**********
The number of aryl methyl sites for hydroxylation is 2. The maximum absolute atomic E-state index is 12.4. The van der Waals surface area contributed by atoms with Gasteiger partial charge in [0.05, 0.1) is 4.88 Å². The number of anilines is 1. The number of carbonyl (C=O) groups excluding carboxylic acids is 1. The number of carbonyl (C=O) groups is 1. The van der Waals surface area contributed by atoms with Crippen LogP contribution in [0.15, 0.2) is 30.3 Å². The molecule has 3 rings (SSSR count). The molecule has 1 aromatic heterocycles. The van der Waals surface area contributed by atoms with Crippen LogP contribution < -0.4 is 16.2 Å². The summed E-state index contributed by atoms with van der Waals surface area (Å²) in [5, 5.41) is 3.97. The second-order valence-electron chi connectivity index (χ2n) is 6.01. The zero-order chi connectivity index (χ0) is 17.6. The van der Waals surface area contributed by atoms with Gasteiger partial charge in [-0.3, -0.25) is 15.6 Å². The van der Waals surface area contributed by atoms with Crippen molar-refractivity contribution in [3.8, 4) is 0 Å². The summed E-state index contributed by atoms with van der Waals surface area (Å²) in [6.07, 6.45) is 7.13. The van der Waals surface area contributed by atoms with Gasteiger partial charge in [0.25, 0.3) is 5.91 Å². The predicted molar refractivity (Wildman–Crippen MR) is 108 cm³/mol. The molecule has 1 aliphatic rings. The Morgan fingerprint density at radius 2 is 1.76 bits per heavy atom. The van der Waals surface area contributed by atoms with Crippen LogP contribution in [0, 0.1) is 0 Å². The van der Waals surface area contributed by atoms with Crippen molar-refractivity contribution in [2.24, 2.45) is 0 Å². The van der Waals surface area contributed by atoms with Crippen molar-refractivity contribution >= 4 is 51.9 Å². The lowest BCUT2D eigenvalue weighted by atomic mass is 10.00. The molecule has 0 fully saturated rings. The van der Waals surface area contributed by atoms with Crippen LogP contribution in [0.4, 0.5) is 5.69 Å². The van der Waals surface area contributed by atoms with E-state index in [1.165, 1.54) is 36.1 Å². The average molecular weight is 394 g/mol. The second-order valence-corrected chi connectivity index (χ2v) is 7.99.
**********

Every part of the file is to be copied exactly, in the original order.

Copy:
The number of aryl methyl sites for hydroxylation is 2. The maximum absolute atomic E-state index is 12.4. The van der Waals surface area contributed by atoms with Gasteiger partial charge in [0.05, 0.1) is 4.88 Å². The number of anilines is 1. The number of carbonyl (C=O) groups excluding carboxylic acids is 1. The number of carbonyl (C=O) groups is 1. The van der Waals surface area contributed by atoms with Crippen LogP contribution in [0.15, 0.2) is 30.3 Å². The molecule has 3 rings (SSSR count). The molecule has 1 aromatic heterocycles. The van der Waals surface area contributed by atoms with Crippen LogP contribution < -0.4 is 16.2 Å². The summed E-state index contributed by atoms with van der Waals surface area (Å²) in [5, 5.41) is 3.97. The second-order valence-electron chi connectivity index (χ2n) is 6.01. The zero-order chi connectivity index (χ0) is 17.6. The van der Waals surface area contributed by atoms with Gasteiger partial charge in [-0.3, -0.25) is 15.6 Å². The van der Waals surface area contributed by atoms with Crippen molar-refractivity contribution in [3.8, 4) is 0 Å². The summed E-state index contributed by atoms with van der Waals surface area (Å²) in [6.07, 6.45) is 7.13. The van der Waals surface area contributed by atoms with Gasteiger partial charge in [0.25, 0.3) is 5.91 Å². The predicted molar refractivity (Wildman–Crippen MR) is 108 cm³/mol. The molecule has 1 aliphatic rings. The Morgan fingerprint density at radius 2 is 1.76 bits per heavy atom. The van der Waals surface area contributed by atoms with Crippen LogP contribution in [0, 0.1) is 0 Å². The van der Waals surface area contributed by atoms with Crippen molar-refractivity contribution in [2.24, 2.45) is 0 Å². The van der Waals surface area contributed by atoms with Crippen molar-refractivity contribution >= 4 is 51.9 Å². The lowest BCUT2D eigenvalue weighted by atomic mass is 10.00. The molecule has 0 fully saturated rings. The van der Waals surface area contributed by atoms with Crippen LogP contribution in [0.4, 0.5) is 5.69 Å². The van der Waals surface area contributed by atoms with E-state index in [1.165, 1.54) is 36.1 Å². The average molecular weight is 394 g/mol. The second-order valence-corrected chi connectivity index (χ2v) is 7.99.